The government’s attempt to resettle the Maasai people out of Ngorongoro is never voluntary; it’s practically forceful.

In April 2021, the government ordered the demolition of almost all vital social services facilities in the area, including schools, religious institutions, police stations, health dispensaries and village offices, in what they called an effort to address ecological threats in the area.

No hotel was issued with the notice; only life-sustaining services like dispensaries and people’s homes were targeted. In this attempt, no community leaders or locals were consulted before issuing a notice. This exercise was later halted due to social media and on-ground protests, which the NCAA called a “misunderstanding.”

Eviction gathers pace

In mid-February 2022, campaigns to move the Maasai people out of their land started again. The plans were highly secretive, but because in the darkness, the ears of God are awake, and God is light, and to him, there’s no darkness at all, the documents leaked.

READ MORE: Maasai People Sue Tanzania at EACJ Over ‘Forceful Eviction’ Attempts from Ngorongoro

Protests in the form of community meetings, student press releases, community leaders and even individuals arose in the highest terms. 

All these protests summed up the community’s need for inclusive decision-making and participation at all levels. The community believes it’s still possible for all lives to be sustained in the area if there’s a willingness to do so.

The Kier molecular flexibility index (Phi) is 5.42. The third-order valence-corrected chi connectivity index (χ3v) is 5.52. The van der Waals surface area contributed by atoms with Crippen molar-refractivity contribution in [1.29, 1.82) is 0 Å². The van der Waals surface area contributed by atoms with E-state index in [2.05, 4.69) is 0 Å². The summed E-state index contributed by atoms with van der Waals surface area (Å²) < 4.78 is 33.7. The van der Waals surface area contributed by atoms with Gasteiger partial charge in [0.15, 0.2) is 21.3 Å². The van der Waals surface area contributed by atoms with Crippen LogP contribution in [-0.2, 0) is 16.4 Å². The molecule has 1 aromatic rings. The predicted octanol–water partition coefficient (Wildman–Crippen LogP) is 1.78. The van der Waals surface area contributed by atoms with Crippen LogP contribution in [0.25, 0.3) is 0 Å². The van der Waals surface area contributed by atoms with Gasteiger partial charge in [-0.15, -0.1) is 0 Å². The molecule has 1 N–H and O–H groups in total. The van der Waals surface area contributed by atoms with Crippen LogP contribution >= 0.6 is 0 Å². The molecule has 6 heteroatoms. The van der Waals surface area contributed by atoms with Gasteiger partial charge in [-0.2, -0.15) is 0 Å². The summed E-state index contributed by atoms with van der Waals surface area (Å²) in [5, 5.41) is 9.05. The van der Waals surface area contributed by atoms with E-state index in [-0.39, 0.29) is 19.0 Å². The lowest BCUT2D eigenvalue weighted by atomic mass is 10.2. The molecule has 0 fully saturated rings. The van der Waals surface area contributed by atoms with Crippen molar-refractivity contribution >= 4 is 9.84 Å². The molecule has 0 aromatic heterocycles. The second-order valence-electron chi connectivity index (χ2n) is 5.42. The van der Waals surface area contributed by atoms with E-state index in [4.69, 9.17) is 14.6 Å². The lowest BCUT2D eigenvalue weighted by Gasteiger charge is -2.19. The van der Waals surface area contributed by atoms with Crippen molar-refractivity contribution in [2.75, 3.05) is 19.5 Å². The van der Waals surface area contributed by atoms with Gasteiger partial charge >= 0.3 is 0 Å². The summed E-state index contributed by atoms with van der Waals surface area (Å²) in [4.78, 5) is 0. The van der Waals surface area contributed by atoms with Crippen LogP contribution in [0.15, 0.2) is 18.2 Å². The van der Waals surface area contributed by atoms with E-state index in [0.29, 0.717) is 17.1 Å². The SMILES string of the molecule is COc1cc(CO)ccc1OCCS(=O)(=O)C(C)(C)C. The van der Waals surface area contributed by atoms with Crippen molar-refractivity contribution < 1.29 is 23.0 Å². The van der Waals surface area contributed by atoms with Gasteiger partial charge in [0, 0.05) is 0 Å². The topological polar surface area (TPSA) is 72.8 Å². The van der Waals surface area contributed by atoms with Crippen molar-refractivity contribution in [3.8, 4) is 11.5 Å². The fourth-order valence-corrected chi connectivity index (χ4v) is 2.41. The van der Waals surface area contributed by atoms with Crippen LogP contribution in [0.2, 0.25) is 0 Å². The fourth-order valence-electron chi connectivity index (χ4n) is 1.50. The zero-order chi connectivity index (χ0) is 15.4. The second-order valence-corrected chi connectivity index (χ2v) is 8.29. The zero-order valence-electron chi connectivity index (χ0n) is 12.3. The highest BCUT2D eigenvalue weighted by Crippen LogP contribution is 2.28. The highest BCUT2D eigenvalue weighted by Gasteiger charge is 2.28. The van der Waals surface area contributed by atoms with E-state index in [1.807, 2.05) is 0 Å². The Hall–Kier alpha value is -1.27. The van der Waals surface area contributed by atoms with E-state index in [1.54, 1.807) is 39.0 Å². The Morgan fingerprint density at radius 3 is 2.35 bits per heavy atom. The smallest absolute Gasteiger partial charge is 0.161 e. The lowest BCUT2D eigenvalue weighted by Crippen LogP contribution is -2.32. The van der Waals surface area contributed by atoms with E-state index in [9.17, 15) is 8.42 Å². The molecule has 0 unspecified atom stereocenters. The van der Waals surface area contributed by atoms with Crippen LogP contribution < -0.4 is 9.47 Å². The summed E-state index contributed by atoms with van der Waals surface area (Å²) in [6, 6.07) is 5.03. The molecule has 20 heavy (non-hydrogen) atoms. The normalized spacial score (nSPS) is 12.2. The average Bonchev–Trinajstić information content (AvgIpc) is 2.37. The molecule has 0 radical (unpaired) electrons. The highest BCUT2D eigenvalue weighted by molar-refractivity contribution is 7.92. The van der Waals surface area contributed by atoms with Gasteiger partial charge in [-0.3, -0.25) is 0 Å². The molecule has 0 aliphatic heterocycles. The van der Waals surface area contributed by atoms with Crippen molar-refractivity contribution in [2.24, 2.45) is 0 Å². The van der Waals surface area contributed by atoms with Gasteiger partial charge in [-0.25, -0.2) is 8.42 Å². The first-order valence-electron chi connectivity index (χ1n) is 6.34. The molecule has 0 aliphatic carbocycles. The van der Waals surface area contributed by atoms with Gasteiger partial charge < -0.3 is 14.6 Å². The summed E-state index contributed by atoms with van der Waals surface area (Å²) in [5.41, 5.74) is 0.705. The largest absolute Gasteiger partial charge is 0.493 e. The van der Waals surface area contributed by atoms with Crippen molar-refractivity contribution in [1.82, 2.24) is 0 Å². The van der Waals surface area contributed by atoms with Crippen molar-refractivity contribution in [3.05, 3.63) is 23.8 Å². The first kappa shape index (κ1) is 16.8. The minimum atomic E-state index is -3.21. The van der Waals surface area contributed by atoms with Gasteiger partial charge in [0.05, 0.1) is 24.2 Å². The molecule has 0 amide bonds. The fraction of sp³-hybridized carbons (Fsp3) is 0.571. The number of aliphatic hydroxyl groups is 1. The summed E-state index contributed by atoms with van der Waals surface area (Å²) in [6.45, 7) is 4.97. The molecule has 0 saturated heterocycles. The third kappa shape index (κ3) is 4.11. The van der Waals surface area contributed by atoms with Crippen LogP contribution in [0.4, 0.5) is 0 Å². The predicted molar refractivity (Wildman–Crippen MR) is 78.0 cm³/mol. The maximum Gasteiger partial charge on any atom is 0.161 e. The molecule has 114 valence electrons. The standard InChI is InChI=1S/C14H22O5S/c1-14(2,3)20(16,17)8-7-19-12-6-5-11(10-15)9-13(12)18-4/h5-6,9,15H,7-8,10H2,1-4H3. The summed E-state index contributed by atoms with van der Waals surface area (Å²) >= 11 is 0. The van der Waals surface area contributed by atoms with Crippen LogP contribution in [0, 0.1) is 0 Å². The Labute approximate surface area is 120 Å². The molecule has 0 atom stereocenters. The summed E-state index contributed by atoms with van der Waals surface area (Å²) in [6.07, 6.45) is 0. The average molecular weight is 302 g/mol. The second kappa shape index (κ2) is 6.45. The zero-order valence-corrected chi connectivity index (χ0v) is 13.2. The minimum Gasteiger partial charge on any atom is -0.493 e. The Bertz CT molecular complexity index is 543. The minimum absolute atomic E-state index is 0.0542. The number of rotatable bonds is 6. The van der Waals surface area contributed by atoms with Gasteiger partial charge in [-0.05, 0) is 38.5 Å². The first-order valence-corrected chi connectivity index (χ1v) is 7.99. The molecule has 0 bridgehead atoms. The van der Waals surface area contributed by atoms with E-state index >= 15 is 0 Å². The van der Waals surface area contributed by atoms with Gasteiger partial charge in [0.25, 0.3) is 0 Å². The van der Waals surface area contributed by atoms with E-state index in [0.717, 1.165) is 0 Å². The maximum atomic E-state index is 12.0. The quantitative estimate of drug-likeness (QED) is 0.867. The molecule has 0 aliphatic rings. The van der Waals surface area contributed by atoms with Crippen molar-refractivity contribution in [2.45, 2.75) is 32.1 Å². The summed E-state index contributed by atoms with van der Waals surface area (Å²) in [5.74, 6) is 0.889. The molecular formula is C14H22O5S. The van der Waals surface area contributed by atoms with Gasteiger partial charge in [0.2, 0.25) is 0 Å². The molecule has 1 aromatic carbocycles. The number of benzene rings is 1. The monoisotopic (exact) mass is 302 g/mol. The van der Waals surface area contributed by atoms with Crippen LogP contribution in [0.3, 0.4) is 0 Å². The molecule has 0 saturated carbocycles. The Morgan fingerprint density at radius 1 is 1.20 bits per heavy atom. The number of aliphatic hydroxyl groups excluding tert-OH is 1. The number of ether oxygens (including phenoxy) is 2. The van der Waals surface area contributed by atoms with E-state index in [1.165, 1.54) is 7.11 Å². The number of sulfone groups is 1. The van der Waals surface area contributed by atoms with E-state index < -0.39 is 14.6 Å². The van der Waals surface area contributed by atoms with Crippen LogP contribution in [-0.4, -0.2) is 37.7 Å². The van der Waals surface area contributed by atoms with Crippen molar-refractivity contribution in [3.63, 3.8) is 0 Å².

After a long cry, Prime Minister Kassim Majaliwa visited the area on February 14, 2022, starting with Loliondo and later the Ngorongoro Conservation Area. Everyone expected inclusivity, but the opposite was true. Only some leaders were allowed into the meeting, but like prisoners, without phones, swords, or sticks.

Some of the community professionals, independent journalists and some representatives from organisations working for the rights of indigenous people and pastoralists were denied access to the meeting and arrested to prevent coverage of community views.

Long-time enemies of the Maasai community, like JAMVI LA HABARI and JAMHURI newspapers, attended the meeting. Liars, propagandists, and fake news champions misled the public and deprived them of their rights to valid, accurate, and standard information.

READ MORE: UN Experts Warn of Escalating Violence Amidst Plans to ‘Forcibly Evict Maasai’ From Ngorongoro

The government later lied to the public by saying that the people in Ngorongoro agreed and were ready to give room for conservation, the total diversion of what had been said. At a time when the truth was much needed, authorities chose to lie.

Mathew Siloma, the councillor for Arash, was later arrested after strongly condemning and publicly opposing Mr Majaliwa’s statement, calling him “a liar who must be ignored.”


In June 2022, police and military men were deployed to shoot at unarmed women, children and men in the Loliondo division while the government was busy lying that nothing was happening. 

The deployment of armed forces in the Loliondo division claimed the lives of our brothers and sisters, the innocent children and women who gave up their lives and livelihoods for centuries to protect the animals and the environment.